Mayo Clinic research finds immune system responds to mRNA treatment for cancer
By Colette Gallagher
Adding messenger RNA, or mRNA therapy improves the response to cancer immunotherapy in people who weren't responding to the treatment, Mayo Clinic research shows. Immunotherapy uses the body’s immune system to prevent, control and eliminate cancer. The study is published in Cancer Immunology Research, a journal of the American Association for Cancer Research.
The phrase messenger RNA and its acronym, mRNA, have become familiar to the public during the COVID-19 pandemic. The mRNA vaccines for COVID-19 work by instructing cells in the body how to make a protein that triggers an immune response against the virus.
MRNA technology has also been of interest to cancer researchers and physicians. One of the major obstacles in cancer treatment is the low response rate in people who receive immune checkpoint inhibitors to prevent an immune response from being so strong that it destroys healthy cells in the body.
"We found that by introducing mRNA in immune cells, it is possible to produce useful proteins to improve their anti-tumor activity without attempting to change the genome itself," says Haidong Dong, M.D., Ph.D., a Mayo Clinic cancer researcher. "This approach may have the potential to be used across the spectrum of medicine to pull information gained from single-cell RNA-sequencing into mRNA-based therapy for patients."
For the study, Dr. Dong and his team produced an immune system protein in the lab ― a monoclonal antibody ― that can detect the protein levels in tumor tissues. The goal was to determine whether certain people may have appropriate protein levels in their tumor-reactive immune cells as a potential biomarker for this therapeutic intervention.
"Most patients with advanced cancers have not benefited from current immune checkpoint blockade therapy," says Dr. Dong. "Our study provides a tool to detect this problem and also provides a mRNA-based therapy to fix it."
Next, the researchers employed new sequencing technology that makes a mRNA-based change of primary immune cells possible. They identified the target gene in single-cell RNA-sequencing datasets. Then they performed a functional test to validate the role of the target gene in enhanced immune cell-mediated killing of tumor cells.
The analysis indicated a weak spot of T cells in people who did not respond to immunotherapy. T cells are white blood cells that play an important role in the immune system. They attack cancer cells and stop the cancer from spreading to other sites of the body. The researchers developed a mRNA-based strategy to improve their T cell response to immune checkpoint inhibitors in people who weren't responding to the treatment.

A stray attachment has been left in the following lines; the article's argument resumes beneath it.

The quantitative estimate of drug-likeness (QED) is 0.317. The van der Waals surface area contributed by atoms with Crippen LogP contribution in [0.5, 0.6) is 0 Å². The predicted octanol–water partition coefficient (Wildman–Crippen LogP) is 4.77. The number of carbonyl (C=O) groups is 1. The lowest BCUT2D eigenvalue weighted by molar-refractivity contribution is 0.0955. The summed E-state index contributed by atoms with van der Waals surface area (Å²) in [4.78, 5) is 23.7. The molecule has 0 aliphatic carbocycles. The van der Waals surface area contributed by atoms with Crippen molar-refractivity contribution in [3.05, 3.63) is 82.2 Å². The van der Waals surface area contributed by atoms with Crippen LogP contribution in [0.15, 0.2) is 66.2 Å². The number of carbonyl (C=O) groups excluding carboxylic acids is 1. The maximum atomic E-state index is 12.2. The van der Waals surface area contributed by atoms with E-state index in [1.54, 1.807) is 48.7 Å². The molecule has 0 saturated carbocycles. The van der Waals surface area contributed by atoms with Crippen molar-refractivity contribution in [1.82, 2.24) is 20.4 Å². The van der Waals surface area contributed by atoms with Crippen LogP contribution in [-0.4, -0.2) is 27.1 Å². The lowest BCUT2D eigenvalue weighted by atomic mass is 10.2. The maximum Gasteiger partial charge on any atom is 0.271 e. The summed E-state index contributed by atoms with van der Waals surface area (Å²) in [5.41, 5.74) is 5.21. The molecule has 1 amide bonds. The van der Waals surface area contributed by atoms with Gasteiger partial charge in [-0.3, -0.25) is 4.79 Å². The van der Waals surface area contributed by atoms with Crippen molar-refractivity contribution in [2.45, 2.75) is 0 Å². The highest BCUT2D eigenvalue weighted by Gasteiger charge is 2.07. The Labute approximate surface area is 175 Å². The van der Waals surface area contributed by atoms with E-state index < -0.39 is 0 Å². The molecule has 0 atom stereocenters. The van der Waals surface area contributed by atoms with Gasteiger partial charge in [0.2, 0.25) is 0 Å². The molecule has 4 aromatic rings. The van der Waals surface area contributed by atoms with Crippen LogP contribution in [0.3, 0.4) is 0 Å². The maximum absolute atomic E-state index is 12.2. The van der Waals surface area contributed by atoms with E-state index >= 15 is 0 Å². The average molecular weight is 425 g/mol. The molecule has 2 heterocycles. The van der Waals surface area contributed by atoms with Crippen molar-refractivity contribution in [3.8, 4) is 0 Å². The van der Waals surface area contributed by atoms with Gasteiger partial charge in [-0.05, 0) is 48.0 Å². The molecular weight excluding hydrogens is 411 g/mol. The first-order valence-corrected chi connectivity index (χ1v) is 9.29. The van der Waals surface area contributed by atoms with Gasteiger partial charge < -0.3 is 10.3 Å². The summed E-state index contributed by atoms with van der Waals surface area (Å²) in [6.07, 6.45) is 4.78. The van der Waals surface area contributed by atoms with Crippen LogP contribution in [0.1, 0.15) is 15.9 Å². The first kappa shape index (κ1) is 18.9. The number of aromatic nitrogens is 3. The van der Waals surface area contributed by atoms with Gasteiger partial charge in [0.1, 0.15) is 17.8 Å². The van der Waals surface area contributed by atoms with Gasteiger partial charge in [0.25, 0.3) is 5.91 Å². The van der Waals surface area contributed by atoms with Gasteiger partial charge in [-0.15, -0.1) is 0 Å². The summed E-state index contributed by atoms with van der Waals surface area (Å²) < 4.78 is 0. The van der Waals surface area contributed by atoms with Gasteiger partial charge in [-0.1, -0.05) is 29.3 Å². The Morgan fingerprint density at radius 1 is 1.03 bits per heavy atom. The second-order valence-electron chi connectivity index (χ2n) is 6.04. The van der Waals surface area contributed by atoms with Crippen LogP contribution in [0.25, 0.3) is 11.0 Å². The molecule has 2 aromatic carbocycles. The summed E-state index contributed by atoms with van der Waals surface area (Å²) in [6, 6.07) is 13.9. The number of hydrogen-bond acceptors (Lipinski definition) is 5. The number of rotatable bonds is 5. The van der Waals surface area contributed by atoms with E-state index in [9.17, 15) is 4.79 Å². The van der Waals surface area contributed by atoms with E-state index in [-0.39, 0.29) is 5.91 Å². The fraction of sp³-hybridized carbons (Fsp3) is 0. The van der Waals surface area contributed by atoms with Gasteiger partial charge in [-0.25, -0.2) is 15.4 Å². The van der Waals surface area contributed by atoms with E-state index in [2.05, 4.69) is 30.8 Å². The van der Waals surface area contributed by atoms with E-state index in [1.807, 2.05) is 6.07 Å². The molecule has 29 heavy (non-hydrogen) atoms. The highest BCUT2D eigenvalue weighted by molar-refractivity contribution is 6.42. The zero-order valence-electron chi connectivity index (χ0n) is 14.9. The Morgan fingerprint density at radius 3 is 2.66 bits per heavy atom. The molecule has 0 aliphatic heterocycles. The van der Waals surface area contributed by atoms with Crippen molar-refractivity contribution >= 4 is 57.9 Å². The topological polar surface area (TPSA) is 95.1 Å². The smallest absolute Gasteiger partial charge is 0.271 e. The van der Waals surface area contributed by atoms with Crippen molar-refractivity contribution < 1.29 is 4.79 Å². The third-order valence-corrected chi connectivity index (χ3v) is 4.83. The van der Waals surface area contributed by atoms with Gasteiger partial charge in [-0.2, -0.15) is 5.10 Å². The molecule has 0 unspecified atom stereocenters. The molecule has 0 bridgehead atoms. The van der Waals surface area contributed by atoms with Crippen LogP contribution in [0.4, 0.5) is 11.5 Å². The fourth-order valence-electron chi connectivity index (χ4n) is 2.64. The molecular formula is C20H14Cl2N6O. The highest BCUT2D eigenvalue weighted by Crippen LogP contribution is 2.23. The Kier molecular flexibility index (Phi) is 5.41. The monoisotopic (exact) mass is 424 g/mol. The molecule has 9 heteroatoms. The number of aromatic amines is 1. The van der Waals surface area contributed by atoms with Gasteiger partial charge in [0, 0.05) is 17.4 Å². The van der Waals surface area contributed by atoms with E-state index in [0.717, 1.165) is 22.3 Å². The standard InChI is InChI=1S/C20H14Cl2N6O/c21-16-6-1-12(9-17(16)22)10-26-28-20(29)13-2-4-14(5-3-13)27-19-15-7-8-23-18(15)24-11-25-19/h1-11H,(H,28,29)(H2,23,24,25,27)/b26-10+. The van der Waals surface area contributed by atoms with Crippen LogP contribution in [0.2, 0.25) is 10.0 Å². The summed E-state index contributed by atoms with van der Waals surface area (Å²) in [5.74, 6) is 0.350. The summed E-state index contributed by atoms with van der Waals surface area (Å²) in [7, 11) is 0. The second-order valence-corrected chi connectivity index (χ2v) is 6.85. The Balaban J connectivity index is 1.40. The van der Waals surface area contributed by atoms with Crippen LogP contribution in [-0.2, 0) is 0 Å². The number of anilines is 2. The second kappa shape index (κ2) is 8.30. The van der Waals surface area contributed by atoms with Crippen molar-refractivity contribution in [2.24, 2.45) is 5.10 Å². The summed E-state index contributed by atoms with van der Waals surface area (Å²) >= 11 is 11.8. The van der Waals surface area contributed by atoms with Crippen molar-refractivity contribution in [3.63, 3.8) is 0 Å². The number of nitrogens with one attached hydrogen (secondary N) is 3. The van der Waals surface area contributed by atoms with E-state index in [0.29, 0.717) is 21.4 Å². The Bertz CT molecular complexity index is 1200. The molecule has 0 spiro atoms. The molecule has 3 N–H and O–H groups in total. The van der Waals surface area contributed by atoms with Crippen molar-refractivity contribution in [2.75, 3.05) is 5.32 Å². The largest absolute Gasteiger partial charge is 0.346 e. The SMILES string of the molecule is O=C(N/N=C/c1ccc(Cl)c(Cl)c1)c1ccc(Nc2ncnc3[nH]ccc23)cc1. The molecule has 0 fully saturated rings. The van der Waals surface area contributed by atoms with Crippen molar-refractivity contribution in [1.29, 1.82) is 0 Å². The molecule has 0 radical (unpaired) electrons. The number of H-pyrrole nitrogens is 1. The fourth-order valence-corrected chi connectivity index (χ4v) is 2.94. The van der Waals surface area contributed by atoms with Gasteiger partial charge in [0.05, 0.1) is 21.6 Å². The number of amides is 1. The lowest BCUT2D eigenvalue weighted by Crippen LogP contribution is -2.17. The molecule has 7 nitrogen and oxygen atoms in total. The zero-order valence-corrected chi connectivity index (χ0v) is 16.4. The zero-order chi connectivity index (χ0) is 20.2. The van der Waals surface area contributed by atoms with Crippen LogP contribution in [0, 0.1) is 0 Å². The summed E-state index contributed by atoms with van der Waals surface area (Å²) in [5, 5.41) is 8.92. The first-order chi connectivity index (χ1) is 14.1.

The study models a new translational approach to leverage information gained from single-cell RNA-sequencing studies into mRNA-based therapy for clinical use, according to Dr. Dong.
Future research goals include optimizing the screening test to detect the protein in human tumor tissues. This will help to determine any correlation with cancer prognosis and responsiveness to immunotherapy and explore a platform of using mRNA for T cell therapy.
"At Mayo Clinic, one way to meet the needs of patients is to offer them something new that they cannot find in other places," says Dr. Dong. "We are committed to finding options for patients who do not respond to current immunotherapy."
This study was funded by Mayo Clinic's Center of Individualized Medicine's Immunotherapy with Precision Biomarkers (IMPRESS) and High-Definition Therapeutics programs, Mayo Clinic's Center for Biomedical Discovery, Mayo Clinic Cancer Center's David F. and Margaret T. Grohne Cancer Immunology and Immunotherapy Program, the Richard M. Schulze Family Foundation and the Innovation Accelerator Awards program of the Mayo Clinic Office of Translation to Practice (OTP), part of the Center for Clinical and Translational Science (CCaTS).
A version of this story was originally published as a news release on the Mayo Clinic News Network.